Putting the GOOD Back Into Consumer Goods

This post was kindly sponsored by Etsy UK – as always, I only collaborate with brands I love and believe you will too. Affiliate links featured throughout.

Last weekend, I was invited to speak at The Etsy Good Store – a three-day concept shop in Covent Garden featuring a curated collection of UK Etsy sellers who through sustainability, craftsmanship and wellness are putting the “good” back into consumer goods. Alongside talks, panel discussion and workshops the aim was (and still is!) to encourage mindful shopping in the lead up to festive period. 

Displayed on the beautiful wooden shelves were items such as reusable gift wrap , organic cotton wash bagsknitting kits (the octopus is too cute!), vegetable tanned leather purses, washable paper iPad holdershand made soaps and my personal favourite – wool drier balls made from 100% British wool and designed to resemble the breed of sheep the wool originated from (I may have run home purchased these after the event!)

As well as an array of thoughtful gifts, The Etsy Good Store hosted various workshops lead by artisans for people to try; from calligraphy to painting ceramics plates, there was something to help you fall in love with craft once more.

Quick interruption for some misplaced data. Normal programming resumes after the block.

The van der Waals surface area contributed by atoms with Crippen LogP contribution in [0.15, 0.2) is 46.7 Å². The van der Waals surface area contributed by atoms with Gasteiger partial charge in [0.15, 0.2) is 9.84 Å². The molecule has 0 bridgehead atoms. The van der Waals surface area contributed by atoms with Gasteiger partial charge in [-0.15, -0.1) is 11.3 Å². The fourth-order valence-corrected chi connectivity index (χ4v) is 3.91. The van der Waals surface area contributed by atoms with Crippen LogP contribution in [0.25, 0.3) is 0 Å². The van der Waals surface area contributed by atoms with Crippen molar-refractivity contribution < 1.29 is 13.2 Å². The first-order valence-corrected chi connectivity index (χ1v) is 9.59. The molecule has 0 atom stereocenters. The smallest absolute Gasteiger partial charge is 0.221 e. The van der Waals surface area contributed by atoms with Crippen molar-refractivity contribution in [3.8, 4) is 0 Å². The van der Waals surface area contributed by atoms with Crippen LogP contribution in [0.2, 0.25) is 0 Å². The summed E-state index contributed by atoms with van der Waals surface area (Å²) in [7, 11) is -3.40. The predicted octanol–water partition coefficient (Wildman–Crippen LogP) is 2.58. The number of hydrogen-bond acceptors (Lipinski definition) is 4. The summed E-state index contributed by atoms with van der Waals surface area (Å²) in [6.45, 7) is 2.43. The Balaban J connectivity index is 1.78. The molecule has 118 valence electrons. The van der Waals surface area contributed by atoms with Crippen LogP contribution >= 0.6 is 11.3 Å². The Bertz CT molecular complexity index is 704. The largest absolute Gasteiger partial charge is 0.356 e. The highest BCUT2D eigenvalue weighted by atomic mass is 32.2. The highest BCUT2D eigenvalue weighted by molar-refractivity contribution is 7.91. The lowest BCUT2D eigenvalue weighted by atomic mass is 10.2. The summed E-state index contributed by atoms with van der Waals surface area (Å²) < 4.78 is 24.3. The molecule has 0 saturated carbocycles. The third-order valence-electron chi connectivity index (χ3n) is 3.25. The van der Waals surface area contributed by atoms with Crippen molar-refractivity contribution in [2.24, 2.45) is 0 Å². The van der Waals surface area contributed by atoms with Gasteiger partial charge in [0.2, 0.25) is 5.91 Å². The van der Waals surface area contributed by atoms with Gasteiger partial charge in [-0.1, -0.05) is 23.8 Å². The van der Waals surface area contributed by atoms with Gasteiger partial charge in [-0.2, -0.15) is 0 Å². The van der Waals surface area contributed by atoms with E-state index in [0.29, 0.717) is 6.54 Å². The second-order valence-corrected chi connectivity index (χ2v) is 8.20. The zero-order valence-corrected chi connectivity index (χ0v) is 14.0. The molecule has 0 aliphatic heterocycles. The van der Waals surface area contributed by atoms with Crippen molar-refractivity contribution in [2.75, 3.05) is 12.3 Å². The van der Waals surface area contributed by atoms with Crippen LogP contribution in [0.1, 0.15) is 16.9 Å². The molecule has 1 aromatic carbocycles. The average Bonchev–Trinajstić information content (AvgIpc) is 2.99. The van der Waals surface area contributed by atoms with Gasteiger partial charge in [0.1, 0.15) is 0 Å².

Hand painted ceramic plates by JimBobArt.

At 11am it was time for me to start my talk! I’m still new to the talking game but I have a couple under my belt now and I really enjoy them. I spoke about how I discovered the zero waste lifestyle, what swaps and habit changes I’ve made as well as sharing what has worked and what hasn’t (I’m looking at you DIY mascara!). Etsy has been a go-to resource for me when it comes to finding zero waste or plastic-free alternatives along the way so I shared some of the products from Etsy that I personally use.

I rounded up my talk with some ways to reduce waste at Christmas (you can find a lot of them mentioned in this blog post I wrote) followed by a Q&A from the audience. It was great to see so many people already using reusables and finding ways to avoid disposables in their daily lives and I really enjoyed having a chat with everyone afterwards.

In the evening, I returned to be part of a panel discussion with long-time eco warrior, journalist and anti-plastic campaigner Lucy Siegle (she co-made The True Cost documentary, writes a green column for the Guardian and has a new book out: Turning The Tide on Plastic) and Sarah Turner, an Etsy seller who gave up her corporate career to sell her 100% British wool drier balls online full-time under the name Little Beau Sheep. We talked gifts, “stuff”, reducing waste, craftsmanship, conscious consumerism and plastics as well as encouraging the audience to join in with any comments or questions they wanted to share. It was great fun and hopefully everyone left feeling a little warmer and snuggly inside knowing that with a little consideration and supporting independent makers consumer goods really can do good this Christmas.

To view the full Etsy Good Store collection, click here!


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